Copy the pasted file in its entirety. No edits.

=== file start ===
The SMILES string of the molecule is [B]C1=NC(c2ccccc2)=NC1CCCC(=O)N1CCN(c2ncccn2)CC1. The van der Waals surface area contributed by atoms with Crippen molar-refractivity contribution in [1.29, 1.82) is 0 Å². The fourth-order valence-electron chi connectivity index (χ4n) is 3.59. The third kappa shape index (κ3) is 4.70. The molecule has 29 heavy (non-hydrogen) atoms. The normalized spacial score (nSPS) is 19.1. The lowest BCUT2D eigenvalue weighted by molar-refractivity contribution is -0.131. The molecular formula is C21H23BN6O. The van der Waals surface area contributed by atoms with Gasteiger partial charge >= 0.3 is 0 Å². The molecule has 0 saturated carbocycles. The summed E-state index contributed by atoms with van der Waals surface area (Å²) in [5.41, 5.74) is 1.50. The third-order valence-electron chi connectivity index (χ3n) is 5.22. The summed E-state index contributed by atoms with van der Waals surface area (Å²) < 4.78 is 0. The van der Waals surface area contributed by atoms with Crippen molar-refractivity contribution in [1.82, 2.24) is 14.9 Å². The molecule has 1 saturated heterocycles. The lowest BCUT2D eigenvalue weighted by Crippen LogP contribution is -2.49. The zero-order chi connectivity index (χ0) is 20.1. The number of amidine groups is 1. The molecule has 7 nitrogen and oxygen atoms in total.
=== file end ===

The SMILES string of the molecule is [B]C1=NC(c2ccccc2)=NC1CCCC(=O)N1CCN(c2ncccn2)CC1. The van der Waals surface area contributed by atoms with Crippen molar-refractivity contribution in [1.29, 1.82) is 0 Å². The fourth-order valence-electron chi connectivity index (χ4n) is 3.59. The third kappa shape index (κ3) is 4.70. The molecule has 29 heavy (non-hydrogen) atoms. The normalized spacial score (nSPS) is 19.1. The lowest BCUT2D eigenvalue weighted by molar-refractivity contribution is -0.131. The molecular formula is C21H23BN6O. The van der Waals surface area contributed by atoms with Gasteiger partial charge >= 0.3 is 0 Å². The molecule has 0 saturated carbocycles. The summed E-state index contributed by atoms with van der Waals surface area (Å²) in [5.41, 5.74) is 1.50. The third-order valence-electron chi connectivity index (χ3n) is 5.22. The summed E-state index contributed by atoms with van der Waals surface area (Å²) < 4.78 is 0. The van der Waals surface area contributed by atoms with Crippen molar-refractivity contribution in [1.82, 2.24) is 14.9 Å². The molecule has 1 saturated heterocycles. The lowest BCUT2D eigenvalue weighted by Crippen LogP contribution is -2.49. The zero-order chi connectivity index (χ0) is 20.1. The number of amidine groups is 1. The molecule has 7 nitrogen and oxygen atoms in total.